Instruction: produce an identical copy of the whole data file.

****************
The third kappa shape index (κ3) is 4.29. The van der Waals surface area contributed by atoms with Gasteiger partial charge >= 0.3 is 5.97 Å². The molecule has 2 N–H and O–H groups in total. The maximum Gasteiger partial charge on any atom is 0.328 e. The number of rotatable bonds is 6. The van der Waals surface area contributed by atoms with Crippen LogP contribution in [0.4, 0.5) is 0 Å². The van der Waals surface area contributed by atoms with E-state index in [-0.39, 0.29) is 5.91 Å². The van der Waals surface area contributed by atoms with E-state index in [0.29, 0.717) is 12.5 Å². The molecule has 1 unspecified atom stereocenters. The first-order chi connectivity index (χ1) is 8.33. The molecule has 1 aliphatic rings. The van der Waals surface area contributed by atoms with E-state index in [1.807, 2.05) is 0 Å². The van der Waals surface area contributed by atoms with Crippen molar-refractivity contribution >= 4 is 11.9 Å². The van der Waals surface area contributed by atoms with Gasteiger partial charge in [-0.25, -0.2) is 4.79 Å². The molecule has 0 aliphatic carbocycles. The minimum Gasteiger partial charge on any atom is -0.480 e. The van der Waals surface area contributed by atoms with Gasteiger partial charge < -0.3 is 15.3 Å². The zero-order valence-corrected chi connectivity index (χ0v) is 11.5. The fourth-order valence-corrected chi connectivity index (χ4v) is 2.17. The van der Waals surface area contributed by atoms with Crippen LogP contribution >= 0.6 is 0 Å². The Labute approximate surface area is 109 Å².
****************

The third kappa shape index (κ3) is 4.29. The van der Waals surface area contributed by atoms with Gasteiger partial charge >= 0.3 is 5.97 Å². The molecule has 2 N–H and O–H groups in total. The maximum Gasteiger partial charge on any atom is 0.328 e. The number of rotatable bonds is 6. The van der Waals surface area contributed by atoms with Crippen LogP contribution in [0.4, 0.5) is 0 Å². The van der Waals surface area contributed by atoms with E-state index in [-0.39, 0.29) is 5.91 Å². The van der Waals surface area contributed by atoms with E-state index in [0.29, 0.717) is 12.5 Å². The molecule has 1 unspecified atom stereocenters. The first-order chi connectivity index (χ1) is 8.33. The molecule has 1 aliphatic rings. The van der Waals surface area contributed by atoms with E-state index in [1.807, 2.05) is 0 Å². The van der Waals surface area contributed by atoms with Crippen molar-refractivity contribution >= 4 is 11.9 Å². The van der Waals surface area contributed by atoms with Gasteiger partial charge in [-0.25, -0.2) is 4.79 Å². The molecule has 0 aliphatic carbocycles. The minimum Gasteiger partial charge on any atom is -0.480 e. The van der Waals surface area contributed by atoms with Gasteiger partial charge < -0.3 is 15.3 Å². The zero-order valence-corrected chi connectivity index (χ0v) is 11.5. The fourth-order valence-corrected chi connectivity index (χ4v) is 2.17. The van der Waals surface area contributed by atoms with Crippen LogP contribution >= 0.6 is 0 Å². The Labute approximate surface area is 109 Å².